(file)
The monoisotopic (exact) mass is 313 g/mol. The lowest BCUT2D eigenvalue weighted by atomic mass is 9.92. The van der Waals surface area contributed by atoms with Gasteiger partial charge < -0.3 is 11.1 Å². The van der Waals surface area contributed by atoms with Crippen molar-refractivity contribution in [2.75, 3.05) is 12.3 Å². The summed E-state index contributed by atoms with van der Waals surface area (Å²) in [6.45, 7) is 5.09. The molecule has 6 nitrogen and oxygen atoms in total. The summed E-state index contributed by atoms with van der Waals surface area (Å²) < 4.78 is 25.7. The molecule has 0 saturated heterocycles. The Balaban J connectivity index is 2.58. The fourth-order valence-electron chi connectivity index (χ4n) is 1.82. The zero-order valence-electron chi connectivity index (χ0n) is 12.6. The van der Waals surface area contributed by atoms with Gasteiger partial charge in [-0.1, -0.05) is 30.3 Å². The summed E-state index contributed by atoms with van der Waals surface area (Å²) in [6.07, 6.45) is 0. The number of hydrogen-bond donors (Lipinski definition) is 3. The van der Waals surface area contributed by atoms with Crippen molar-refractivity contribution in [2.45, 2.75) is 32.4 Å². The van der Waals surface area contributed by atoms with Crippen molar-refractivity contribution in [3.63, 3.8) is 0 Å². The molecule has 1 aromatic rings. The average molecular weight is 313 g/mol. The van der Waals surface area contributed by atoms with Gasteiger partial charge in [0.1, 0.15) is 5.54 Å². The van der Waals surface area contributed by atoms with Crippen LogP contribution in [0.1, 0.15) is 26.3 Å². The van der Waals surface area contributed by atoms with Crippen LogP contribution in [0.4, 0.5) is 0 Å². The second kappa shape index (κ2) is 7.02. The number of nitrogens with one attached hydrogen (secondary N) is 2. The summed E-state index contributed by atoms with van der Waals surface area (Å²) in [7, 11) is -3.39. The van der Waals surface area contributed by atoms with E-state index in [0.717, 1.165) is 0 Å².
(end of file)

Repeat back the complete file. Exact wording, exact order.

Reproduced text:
The monoisotopic (exact) mass is 313 g/mol. The lowest BCUT2D eigenvalue weighted by atomic mass is 9.92. The van der Waals surface area contributed by atoms with Gasteiger partial charge < -0.3 is 11.1 Å². The van der Waals surface area contributed by atoms with Crippen molar-refractivity contribution in [2.75, 3.05) is 12.3 Å². The summed E-state index contributed by atoms with van der Waals surface area (Å²) in [6.45, 7) is 5.09. The molecule has 6 nitrogen and oxygen atoms in total. The summed E-state index contributed by atoms with van der Waals surface area (Å²) < 4.78 is 25.7. The molecule has 0 saturated heterocycles. The Balaban J connectivity index is 2.58. The fourth-order valence-electron chi connectivity index (χ4n) is 1.82. The zero-order valence-electron chi connectivity index (χ0n) is 12.6. The van der Waals surface area contributed by atoms with Gasteiger partial charge in [-0.1, -0.05) is 30.3 Å². The summed E-state index contributed by atoms with van der Waals surface area (Å²) in [6.07, 6.45) is 0. The number of hydrogen-bond donors (Lipinski definition) is 3. The van der Waals surface area contributed by atoms with Crippen molar-refractivity contribution in [2.45, 2.75) is 32.4 Å². The van der Waals surface area contributed by atoms with Crippen molar-refractivity contribution in [3.63, 3.8) is 0 Å². The molecule has 1 aromatic rings. The average molecular weight is 313 g/mol. The van der Waals surface area contributed by atoms with Gasteiger partial charge in [0.1, 0.15) is 5.54 Å². The van der Waals surface area contributed by atoms with Crippen LogP contribution in [0.1, 0.15) is 26.3 Å². The van der Waals surface area contributed by atoms with Crippen LogP contribution in [0.4, 0.5) is 0 Å². The second kappa shape index (κ2) is 7.02. The number of nitrogens with one attached hydrogen (secondary N) is 2. The summed E-state index contributed by atoms with van der Waals surface area (Å²) in [7, 11) is -3.39. The van der Waals surface area contributed by atoms with E-state index in [0.717, 1.165) is 0 Å².